Identifying potentially earthquake-prone priority thoroughfares and buildings
Council is seeking feedback on proposed priority thoroughfares as part of the process of identifying priority buildings in the Queenstown Lakes District, as required under the Building (Earthquake-prone buildings) Amendment Act 2016.
To make our communities safer, the legislation requires councils across New Zealand to identify priority buildings. Priority buildings pose a high risk to life safety, or are critical to recovery in an emergency.
To identify priority buildings, we must first identify priority thoroughfares. A thoroughfare may warrant prioritising due to:
• High pedestrian and vehicle movements.
• Unreinforced masonry building (URM) that may collapse during an earthquake.
Once the identification of priority thoroughfares has been confirmed, any building on these thoroughfares that is likely to fall on walkways or motorways in the event of a moderate earthquake will be deemed a priority building.
What is being proposed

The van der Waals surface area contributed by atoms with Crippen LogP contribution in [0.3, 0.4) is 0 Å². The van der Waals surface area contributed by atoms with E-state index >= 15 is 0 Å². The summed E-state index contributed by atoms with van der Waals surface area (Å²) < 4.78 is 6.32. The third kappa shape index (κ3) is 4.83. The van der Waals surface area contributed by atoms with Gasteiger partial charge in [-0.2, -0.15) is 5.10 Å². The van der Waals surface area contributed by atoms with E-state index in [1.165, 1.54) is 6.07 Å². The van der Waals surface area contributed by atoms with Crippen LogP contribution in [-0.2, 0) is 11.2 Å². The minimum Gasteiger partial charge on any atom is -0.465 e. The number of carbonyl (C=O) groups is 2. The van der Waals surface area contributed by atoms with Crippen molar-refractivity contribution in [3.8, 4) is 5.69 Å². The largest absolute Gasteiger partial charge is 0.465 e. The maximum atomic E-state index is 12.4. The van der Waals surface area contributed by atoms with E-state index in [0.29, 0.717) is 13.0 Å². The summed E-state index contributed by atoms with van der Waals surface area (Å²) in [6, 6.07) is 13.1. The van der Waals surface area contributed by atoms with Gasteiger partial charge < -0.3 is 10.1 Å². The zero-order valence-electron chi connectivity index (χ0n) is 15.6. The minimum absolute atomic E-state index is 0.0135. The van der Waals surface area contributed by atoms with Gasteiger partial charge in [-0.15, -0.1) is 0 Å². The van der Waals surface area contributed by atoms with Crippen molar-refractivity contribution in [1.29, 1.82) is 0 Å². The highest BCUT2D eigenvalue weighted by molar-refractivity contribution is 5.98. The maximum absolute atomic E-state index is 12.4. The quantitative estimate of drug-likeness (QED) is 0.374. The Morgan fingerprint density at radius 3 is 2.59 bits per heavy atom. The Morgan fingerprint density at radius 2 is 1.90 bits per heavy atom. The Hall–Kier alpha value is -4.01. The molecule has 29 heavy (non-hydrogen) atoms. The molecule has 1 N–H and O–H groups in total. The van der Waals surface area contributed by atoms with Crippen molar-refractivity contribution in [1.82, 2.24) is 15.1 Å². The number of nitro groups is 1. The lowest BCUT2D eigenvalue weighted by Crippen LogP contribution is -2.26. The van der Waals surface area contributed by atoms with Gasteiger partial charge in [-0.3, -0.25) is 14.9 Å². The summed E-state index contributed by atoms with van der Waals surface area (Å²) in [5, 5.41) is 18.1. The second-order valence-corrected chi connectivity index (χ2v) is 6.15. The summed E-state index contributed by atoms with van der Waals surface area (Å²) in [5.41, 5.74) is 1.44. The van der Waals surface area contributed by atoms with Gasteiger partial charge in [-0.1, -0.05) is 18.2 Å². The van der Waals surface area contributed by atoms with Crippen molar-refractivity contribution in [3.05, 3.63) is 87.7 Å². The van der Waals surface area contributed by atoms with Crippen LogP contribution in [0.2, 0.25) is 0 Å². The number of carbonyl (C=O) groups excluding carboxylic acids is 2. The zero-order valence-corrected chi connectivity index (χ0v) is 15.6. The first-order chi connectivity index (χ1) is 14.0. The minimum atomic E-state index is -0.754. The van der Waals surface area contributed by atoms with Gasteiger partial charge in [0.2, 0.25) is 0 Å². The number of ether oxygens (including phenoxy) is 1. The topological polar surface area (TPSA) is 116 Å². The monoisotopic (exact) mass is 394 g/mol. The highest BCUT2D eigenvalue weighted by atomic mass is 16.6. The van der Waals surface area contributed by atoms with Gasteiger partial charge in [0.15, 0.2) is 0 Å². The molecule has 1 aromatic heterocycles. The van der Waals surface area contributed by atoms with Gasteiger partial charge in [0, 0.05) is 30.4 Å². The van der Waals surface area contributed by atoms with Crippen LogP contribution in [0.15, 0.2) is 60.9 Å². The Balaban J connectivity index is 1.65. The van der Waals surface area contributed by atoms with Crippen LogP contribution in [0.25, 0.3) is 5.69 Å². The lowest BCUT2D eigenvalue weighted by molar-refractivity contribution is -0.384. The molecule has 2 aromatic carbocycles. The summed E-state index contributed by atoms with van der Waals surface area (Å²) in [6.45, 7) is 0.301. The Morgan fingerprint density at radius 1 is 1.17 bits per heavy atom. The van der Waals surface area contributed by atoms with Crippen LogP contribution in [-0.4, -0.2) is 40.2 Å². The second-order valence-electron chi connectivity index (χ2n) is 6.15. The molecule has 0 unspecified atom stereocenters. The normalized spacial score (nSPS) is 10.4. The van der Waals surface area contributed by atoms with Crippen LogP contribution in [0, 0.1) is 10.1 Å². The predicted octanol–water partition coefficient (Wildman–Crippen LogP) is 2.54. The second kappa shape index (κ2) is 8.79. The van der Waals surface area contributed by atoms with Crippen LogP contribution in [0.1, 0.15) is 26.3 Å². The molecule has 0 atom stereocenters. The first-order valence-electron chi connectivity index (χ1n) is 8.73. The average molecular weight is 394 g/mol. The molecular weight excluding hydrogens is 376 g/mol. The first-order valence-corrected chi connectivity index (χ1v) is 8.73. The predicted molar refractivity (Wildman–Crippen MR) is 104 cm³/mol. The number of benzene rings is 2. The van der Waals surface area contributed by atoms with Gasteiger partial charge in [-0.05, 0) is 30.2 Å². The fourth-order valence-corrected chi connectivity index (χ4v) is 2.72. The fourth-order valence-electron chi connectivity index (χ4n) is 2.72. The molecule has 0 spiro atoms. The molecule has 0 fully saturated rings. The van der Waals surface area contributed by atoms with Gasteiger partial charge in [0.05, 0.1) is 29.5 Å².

A number of thoroughfares in Queenstown and Arrowtown have been identified as priority thoroughfares. These are:
- 1 – 38 Ballarat Street, Queenstown
- 4 – 26 Rees Street, Queenstown
- The pedestrian lane between 13 -17 Ballarat Street and Searle Lane
- 12 – 54 Buckingham Street, Arrowtown
To read the statement of proposal, click here.
We are seeking your feedback on the following:
- Do you agree with the proposed priority thoroughfares?
- If not, which priority thoroughfares do you disagree with?
- Are there any other priority thoroughfares that you think meet the criteria but are not listed?
Make a submission
Submissions are now closed.
To view the submissions received please click here.
The Council will:
- consider the outcome of the consultation process; and
- give public notice of the final decision.
Following the consultation process, our district’s list of priority thoroughfares will be finalised and Council will notify affected owners of potentially earthquake-prone buildings. Owners will have 12 months following receipt of a formal Council notice to provide Council with an engineering assessment (regardless of which seismic area their building is in). Using this assessment, Council will then determine whether the building is earthquake-prone and notify the building owner of this decision.